Human rights commission appears before EU courts for first time in dispute over WRC powers
The Irish Human Rights and Equality Commission (IHREC) has appeared before the Court of Justice of the European Union (CJEU) for the first time in a court case concerning the powers of the Workplace Relations Commission (WRC).
The court is considering whether the WRC has the power to disapply national law that conflicts with EU law.
The original case relates to three men who sought to join An Garda Síochána between 2005-07, but who were refused entry under the Garda Síochána (Admission and Appointments) Regulations 1988, which set the upper age limit for entry as a trainee at 35.
Following their refusal, the men brought complaints before the WRC’s predecessor, the Equality Tribunal, arguing that the age limit amounts to age discrimination under the Employment Equality Act 1998, which gives effect to the EU Directive on equal treatment in employment.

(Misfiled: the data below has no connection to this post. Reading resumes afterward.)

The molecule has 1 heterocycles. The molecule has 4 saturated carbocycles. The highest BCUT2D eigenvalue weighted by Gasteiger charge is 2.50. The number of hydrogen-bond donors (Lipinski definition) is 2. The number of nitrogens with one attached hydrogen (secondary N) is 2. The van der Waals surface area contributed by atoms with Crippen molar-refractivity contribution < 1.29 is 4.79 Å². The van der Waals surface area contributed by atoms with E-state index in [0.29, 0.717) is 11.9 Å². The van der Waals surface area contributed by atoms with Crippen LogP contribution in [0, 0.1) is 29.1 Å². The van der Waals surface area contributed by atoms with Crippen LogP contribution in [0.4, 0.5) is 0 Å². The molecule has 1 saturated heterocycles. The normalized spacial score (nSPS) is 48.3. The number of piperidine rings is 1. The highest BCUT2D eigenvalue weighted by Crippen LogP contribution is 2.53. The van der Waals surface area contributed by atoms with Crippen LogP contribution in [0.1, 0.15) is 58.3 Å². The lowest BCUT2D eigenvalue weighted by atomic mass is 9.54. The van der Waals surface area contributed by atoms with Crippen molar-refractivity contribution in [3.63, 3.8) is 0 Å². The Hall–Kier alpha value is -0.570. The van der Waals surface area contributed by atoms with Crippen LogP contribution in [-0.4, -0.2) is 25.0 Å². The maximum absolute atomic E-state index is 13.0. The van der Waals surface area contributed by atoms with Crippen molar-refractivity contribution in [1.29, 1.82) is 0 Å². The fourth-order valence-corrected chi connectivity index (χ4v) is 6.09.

However, the Minister for Justice, Equality and Law Reform brought a case to the High Court challenging the authority of the Equality Tribunal to consider the complaints lodged by the men or to decide whether the Regulations were valid in law.
The High Court ruled that the Equality Tribunal was not entitled to declare that a national law was inconsistent with EU law, this being a power given to the High Court under the Constitution.
This case was appealed to the Supreme Court, which found that the WRC did not have power under national law to disregard legislation, but referred a question to the CJEU specifically to decide whether a body such as the WRC has the authority under EU law to make a binding legal declaration where national and EU laws are inconsistent.
The IHREC appeared before the Grand Chamber of the CJEU in Luxembourg to represent two of the men involved, and has argued that, in order to be effective on issues of discrimination under equality legislation, the WRC must have the authority under EU law to make a binding legal declaration where national and EU laws are inconsistent.
Chief commissioner Emily Logan said: “The Commission is representing two of the men at the centre of the original case and is appearing before the Court of Justice of the European Union for the first time. This is an important case which will clarify the extent of the authority of the Workplace Relations Commission in considering complaints that allege national legislation does not comply with EU law.”